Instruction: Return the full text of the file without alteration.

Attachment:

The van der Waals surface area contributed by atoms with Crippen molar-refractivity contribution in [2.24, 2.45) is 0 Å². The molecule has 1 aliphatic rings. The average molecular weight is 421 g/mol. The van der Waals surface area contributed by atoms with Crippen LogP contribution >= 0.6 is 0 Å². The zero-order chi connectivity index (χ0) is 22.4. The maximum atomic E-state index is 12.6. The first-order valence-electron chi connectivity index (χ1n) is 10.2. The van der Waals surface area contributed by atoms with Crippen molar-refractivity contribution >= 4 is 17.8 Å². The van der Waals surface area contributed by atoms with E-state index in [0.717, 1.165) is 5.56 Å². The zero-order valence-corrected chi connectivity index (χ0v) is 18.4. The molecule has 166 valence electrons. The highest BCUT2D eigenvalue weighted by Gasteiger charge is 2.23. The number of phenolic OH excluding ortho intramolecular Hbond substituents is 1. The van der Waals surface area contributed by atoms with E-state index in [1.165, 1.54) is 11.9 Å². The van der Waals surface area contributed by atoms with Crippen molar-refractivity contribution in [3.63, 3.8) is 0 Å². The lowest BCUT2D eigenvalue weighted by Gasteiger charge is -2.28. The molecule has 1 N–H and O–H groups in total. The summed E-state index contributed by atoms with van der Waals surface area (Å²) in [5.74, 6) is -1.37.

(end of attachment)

The van der Waals surface area contributed by atoms with Crippen molar-refractivity contribution in [2.24, 2.45) is 0 Å². The molecule has 1 aliphatic rings. The average molecular weight is 421 g/mol. The van der Waals surface area contributed by atoms with Crippen LogP contribution >= 0.6 is 0 Å². The zero-order chi connectivity index (χ0) is 22.4. The maximum atomic E-state index is 12.6. The first-order valence-electron chi connectivity index (χ1n) is 10.2. The van der Waals surface area contributed by atoms with Crippen molar-refractivity contribution >= 4 is 17.8 Å². The van der Waals surface area contributed by atoms with E-state index in [0.717, 1.165) is 5.56 Å². The zero-order valence-corrected chi connectivity index (χ0v) is 18.4. The molecule has 166 valence electrons. The highest BCUT2D eigenvalue weighted by Gasteiger charge is 2.23. The number of phenolic OH excluding ortho intramolecular Hbond substituents is 1. The van der Waals surface area contributed by atoms with E-state index in [1.165, 1.54) is 11.9 Å². The van der Waals surface area contributed by atoms with Crippen molar-refractivity contribution in [3.63, 3.8) is 0 Å². The lowest BCUT2D eigenvalue weighted by Gasteiger charge is -2.28. The molecule has 1 N–H and O–H groups in total. The summed E-state index contributed by atoms with van der Waals surface area (Å²) in [5.74, 6) is -1.37.